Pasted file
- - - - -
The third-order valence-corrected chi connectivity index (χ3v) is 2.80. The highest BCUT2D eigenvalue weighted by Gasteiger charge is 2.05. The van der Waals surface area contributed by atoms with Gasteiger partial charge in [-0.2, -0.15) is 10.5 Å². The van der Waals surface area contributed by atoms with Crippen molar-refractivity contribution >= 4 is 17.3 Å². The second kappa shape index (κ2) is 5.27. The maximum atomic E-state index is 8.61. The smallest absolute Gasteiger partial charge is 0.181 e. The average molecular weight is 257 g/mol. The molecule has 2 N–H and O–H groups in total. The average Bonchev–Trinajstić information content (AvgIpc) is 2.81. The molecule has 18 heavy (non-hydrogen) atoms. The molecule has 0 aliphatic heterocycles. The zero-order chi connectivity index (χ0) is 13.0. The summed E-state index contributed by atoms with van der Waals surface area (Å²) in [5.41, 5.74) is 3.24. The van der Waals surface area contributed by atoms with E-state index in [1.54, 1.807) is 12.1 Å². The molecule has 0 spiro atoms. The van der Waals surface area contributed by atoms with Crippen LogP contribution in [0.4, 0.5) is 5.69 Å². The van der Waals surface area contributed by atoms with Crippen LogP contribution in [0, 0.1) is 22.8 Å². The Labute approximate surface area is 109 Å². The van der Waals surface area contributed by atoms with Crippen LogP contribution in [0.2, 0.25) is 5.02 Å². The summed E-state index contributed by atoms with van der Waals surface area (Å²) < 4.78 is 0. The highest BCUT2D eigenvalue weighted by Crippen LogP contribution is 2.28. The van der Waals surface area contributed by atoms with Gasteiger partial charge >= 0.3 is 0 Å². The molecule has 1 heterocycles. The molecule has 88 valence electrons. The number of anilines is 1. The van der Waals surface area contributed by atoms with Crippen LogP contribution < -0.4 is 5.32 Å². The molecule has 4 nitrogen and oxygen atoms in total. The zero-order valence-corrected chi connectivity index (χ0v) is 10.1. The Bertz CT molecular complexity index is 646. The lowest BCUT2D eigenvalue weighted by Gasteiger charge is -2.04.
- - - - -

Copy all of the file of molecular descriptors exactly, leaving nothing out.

The third-order valence-corrected chi connectivity index (χ3v) is 2.80. The highest BCUT2D eigenvalue weighted by Gasteiger charge is 2.05. The van der Waals surface area contributed by atoms with Gasteiger partial charge in [-0.2, -0.15) is 10.5 Å². The van der Waals surface area contributed by atoms with Crippen molar-refractivity contribution >= 4 is 17.3 Å². The second kappa shape index (κ2) is 5.27. The maximum atomic E-state index is 8.61. The smallest absolute Gasteiger partial charge is 0.181 e. The average molecular weight is 257 g/mol. The molecule has 2 N–H and O–H groups in total. The average Bonchev–Trinajstić information content (AvgIpc) is 2.81. The molecule has 18 heavy (non-hydrogen) atoms. The molecule has 0 aliphatic heterocycles. The zero-order chi connectivity index (χ0) is 13.0. The summed E-state index contributed by atoms with van der Waals surface area (Å²) in [5.41, 5.74) is 3.24. The van der Waals surface area contributed by atoms with E-state index in [1.54, 1.807) is 12.1 Å². The molecule has 0 spiro atoms. The van der Waals surface area contributed by atoms with Crippen LogP contribution in [0.4, 0.5) is 5.69 Å². The van der Waals surface area contributed by atoms with Crippen LogP contribution in [0, 0.1) is 22.8 Å². The Labute approximate surface area is 109 Å². The van der Waals surface area contributed by atoms with Crippen LogP contribution in [0.2, 0.25) is 5.02 Å². The summed E-state index contributed by atoms with van der Waals surface area (Å²) < 4.78 is 0. The highest BCUT2D eigenvalue weighted by Crippen LogP contribution is 2.28. The van der Waals surface area contributed by atoms with Gasteiger partial charge >= 0.3 is 0 Å². The molecule has 1 heterocycles. The molecule has 88 valence electrons. The number of anilines is 1. The van der Waals surface area contributed by atoms with Crippen LogP contribution < -0.4 is 5.32 Å². The molecule has 4 nitrogen and oxygen atoms in total. The zero-order valence-corrected chi connectivity index (χ0v) is 10.1. The Bertz CT molecular complexity index is 646. The lowest BCUT2D eigenvalue weighted by Gasteiger charge is -2.04.